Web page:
The night before their season finale, the Cavaliers ditched their masks and got together for a team dinner on a rooftop in Brooklyn — a symbolic high point.
The view was awesome, the ambience exquisite. Finally, something a little more familiar.
Barely anything else was normal over the previous five months.
“Not making any excuses,” said Cavs coach J.B. Bickerstaff, “it was one of the most difficult seasons that I’ve been a part of — for numerous reasons.”
There were the mandated COVID-19 protocols. There were numerous injuries (star forward Kevin Love played just 25 games), drama (Kevin Porter Jr. was traded to Houston after a locker-room tantrum) and head-scratching decisions (center Andre Drummond went from starter to outcast).
And, of course, there was losing, so much losing.
One of the league's youngest teams, the Cavs dropped 16 of their last 18 games to finish 22-50 — tied for the fourth-worst record in the NBA to guarantee Cleveland another spot in the draft lottery and another year hoping for the kind of luck that brought the franchise success before.
The Cavs started the 2020-21 season with a goal of making the play-in tournament, but they fell far short and missed the playoffs for the third year in a row. They're 60-159 since LeBron James left Cleveland for the second time as a free agent.
Bickerstaff's job appears to be safe. He and his staff successfully developed young guards Darius Garland and Collin Sexton, brought along rookie Isaac Okoro, who showed offensive upside in the final two months, and Cleveland's coaches got the most out of having to use numerous unproven players with G League resumes.
General manager Koby Altman may have a tougher time convincing chairman Dan Gilbert and his ownership team that he deserves more time in this rebuild. Beyond the abysmal record, the Cavs don't seem to have a clear vision of what they want to be and there are questions about their culture.
Bickerstaff, who due to injury used 30 different starting lineups, believes the Cavs are moving in the right direction.
There's no denying they played hard for him, and although the results don't show it, there are signs of progress and growth.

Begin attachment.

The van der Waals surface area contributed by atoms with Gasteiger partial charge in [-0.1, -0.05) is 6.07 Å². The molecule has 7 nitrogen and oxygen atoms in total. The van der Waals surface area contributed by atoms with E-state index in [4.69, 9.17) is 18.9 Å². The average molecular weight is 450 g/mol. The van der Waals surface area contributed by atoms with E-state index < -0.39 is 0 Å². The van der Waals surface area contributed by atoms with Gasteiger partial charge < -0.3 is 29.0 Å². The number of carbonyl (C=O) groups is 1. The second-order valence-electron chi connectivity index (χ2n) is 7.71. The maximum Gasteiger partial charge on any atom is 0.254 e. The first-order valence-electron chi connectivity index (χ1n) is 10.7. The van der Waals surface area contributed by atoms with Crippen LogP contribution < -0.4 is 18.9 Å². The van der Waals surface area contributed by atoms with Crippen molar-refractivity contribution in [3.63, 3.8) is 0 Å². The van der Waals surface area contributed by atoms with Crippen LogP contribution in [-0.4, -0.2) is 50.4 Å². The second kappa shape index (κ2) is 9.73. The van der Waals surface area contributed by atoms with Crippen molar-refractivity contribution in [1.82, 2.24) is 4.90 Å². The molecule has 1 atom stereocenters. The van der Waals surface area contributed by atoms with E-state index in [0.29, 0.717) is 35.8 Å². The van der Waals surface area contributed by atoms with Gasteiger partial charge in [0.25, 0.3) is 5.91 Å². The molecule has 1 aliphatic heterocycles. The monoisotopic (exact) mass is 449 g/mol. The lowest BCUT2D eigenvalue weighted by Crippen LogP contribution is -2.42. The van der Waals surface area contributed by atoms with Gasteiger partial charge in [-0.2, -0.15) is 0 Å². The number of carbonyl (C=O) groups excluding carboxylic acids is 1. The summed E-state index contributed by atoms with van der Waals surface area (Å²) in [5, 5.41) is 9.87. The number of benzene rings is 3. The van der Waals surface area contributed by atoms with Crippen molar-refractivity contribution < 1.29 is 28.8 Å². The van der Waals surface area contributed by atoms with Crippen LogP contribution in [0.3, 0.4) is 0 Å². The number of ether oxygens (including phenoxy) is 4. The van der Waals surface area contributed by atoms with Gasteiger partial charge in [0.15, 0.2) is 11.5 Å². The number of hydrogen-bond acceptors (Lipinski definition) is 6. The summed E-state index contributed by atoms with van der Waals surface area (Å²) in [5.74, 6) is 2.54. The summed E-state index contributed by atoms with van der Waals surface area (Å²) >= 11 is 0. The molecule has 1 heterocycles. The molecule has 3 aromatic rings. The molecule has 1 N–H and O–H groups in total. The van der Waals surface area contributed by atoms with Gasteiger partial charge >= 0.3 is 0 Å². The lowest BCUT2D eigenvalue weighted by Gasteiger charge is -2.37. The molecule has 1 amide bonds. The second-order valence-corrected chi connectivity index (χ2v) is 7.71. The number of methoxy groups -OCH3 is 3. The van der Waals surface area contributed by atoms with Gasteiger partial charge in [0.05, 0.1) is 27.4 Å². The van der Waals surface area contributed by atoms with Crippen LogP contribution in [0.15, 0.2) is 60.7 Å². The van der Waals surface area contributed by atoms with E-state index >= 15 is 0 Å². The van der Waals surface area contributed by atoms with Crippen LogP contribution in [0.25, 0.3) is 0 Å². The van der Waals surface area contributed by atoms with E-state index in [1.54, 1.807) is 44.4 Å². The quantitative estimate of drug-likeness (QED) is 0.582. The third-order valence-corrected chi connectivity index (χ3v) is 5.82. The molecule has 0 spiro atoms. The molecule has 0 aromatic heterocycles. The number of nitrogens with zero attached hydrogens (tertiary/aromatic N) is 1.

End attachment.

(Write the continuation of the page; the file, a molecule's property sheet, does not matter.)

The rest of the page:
“I am hopeful that we can bring the group back together, because continuity is so important,” Bickerstaff said. "Obviously, the organization will do what it needs to do to make sure that we’re always improving. But we all know the more continuity you have, the better the teams are.
"And the more common that bond is, the more they have those shared experiences, the better the team can be."
(Editor's Note: Listen to our Spencer Davies wrap up Cleveland's season on 92.3 The Fan below)
The five-time All-Star's future is the club's biggest offseason issue — and its trickiest.
He's 32 with two years and $60 million guaranteed left on a four-year contract extension the Cavs probably regret giving him. Love struggled with a calf injury all season, and his on-court flare-up last month increased speculation he's checked out in Cleveland.
Trading him will be tough, unless the Cavs are willing to swallow some of his salary. It may be time for both sides to move on.
He's mesmerizing and maddening — sometimes in the same possession.
The 22-year-old had a solid season, averaging a team-high 24.3 points per game. He's a bona fide scorer, but there are too many times when Sexton seems to be playing by himself. There are holes in his game as a playmaker and defender.
The Cavs love his energy, worth ethic and ability to put the ball in the basket. They can offer him a maximum contract extension this summer, but have to first decide if he's a cornerstone piece and a match with Garland or an asset to acquire other talent.
In his second season, Garland showed he can be the playmaking guard the Cavs have lacked since Kyrie Irving forced his trade.
Garland's scoring average jumped five points (12.3 to 17.4), his assists increased (3.9 to 6.1) and he's shown some of the leadership traits the Cavs need.
Unfortunately, he also been a bit injury prone, missing 18 games with shoulder and ankle issues.
Okoro's defense stood out from the start and he held his own while guarding some of the game's best offensive players.
But over the last month, he attacked the basket with more frequency and ferocity. He scored a season-high 32 in a loss to Phoenix on May 4.
The Cavs covet a wing scorer, and Oklahoma State's Cade Cunningham would seem to be a perfect fit as the presumed No. 1 pick.
Trouble is, Cleveland isn't assured the top selection. There's plenty of other talent — Gonzaga guard Jalen Suggs, USC center Evan Mobley — which can help the Cavs get better. But Cunningham, who seems to have the most complete all-around game among the top prospects, could be a franchise changer.
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